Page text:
“There’s no Scot like a Scot abroad,” as the old saying goes, and there will be plenty of them sporting tweeds and tartans today. Why? Because it’s November 30: St. Andrew’s Day.
Andrew is best known as the patron saint of Scotland, but there’s far more to him than that. (He’s known as the patron saint of the Byzantine church, too, but we won’t tell our Scottish friends that, will we?) If you look at the Scottish flag, it looks like a white X on a blue background. But it’s not about “X marks the spot”. Traditionally, it is believed that Andrew, one of Jesus’ first disciples, was crucified on a cross that looked like an X, rather than the traditional ‘t’ cross on which Jesus died. Why? Because, it is said, he didn’t feel worthy to be crucified on the same kind of cross as his Lord.
So even the national flag of Scotland gives us an indication that there must be more to Andrew than meets the eye. What does the Bible say about him?
The short answer is, “not much.” We know he was the brother of the more famous disciple, Peter. We know he was a fisherman. And we know that when Jesus called him, he responded without hesitation: “One day as Jesus was walking along the shore of the Sea of Galilee, he saw two brothers—Simon, also called Peter, and Andrew—throwing a net into the water, for they fished for a living. Jesus called out to them, “Come, follow me, and I will show you how to fish for people!” And they left their nets at once and followed him” (Matthew 4.18-20, NLT).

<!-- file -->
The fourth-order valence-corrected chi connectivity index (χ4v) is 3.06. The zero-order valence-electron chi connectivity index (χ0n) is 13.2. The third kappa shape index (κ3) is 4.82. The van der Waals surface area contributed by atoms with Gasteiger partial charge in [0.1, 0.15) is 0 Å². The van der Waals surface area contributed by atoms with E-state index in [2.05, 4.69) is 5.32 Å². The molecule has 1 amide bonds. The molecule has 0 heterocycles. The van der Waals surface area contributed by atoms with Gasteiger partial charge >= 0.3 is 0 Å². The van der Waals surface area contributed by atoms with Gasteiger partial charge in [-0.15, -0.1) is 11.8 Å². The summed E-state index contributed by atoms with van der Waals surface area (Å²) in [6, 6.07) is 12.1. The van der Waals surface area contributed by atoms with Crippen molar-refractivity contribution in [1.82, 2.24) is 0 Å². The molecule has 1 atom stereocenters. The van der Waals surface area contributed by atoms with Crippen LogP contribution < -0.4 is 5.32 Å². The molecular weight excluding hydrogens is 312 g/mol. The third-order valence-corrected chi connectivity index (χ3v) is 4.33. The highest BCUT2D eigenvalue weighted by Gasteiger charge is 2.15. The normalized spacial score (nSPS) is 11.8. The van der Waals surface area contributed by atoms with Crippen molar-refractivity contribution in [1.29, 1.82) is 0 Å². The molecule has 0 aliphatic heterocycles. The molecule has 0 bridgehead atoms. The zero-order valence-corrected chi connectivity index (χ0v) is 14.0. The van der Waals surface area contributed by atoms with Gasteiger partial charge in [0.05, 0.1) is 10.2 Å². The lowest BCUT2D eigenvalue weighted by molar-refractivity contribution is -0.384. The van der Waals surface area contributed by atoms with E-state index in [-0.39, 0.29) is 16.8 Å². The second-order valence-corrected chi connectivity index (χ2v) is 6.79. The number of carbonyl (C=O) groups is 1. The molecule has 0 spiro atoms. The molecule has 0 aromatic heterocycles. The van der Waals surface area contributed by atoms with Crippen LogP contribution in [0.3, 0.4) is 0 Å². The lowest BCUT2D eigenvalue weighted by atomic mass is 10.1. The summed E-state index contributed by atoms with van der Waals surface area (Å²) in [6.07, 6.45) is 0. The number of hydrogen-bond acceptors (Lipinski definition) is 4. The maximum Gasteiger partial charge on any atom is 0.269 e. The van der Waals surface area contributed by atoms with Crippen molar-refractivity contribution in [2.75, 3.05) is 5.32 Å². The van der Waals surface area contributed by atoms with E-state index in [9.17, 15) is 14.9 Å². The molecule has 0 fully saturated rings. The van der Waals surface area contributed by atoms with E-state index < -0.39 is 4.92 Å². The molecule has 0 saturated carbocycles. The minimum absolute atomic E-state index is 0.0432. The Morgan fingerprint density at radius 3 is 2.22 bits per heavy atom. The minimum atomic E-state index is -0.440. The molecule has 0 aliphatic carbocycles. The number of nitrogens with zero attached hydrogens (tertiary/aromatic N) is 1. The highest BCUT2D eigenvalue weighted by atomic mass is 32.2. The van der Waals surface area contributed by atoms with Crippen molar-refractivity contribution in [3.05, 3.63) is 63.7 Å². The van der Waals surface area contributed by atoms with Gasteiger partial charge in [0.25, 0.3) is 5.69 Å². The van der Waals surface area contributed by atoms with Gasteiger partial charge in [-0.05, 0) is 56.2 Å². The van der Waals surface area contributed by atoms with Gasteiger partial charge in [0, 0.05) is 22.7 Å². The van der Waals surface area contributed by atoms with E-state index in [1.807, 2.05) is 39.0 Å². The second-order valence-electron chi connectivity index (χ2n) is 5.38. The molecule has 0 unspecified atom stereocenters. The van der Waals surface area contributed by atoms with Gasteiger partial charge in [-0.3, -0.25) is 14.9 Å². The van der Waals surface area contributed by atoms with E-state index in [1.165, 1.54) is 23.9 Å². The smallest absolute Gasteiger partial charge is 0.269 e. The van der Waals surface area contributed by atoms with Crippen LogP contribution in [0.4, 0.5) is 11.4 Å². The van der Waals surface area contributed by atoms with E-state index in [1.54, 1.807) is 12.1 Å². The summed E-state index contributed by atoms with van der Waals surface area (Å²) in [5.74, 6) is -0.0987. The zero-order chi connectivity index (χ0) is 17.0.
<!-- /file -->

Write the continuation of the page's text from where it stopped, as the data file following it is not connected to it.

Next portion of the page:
Really, that is Andrew’s claim to fame (whatever the Scots may say!): he followed Jesus without any reluctance whatsoever. And, if tradition is correct and he was crucified for his faith in Christ, then he gave his all, to be sure.
How about us? We can celebrate this day with neaps and tatties or haggis or tartans or tweeds, but let’s truly celebrate the day by offering our unwavering devotion to the Lord Jesus, who has called us out of darkness into his marvellous light. Put Jesus first. You won’t regret it.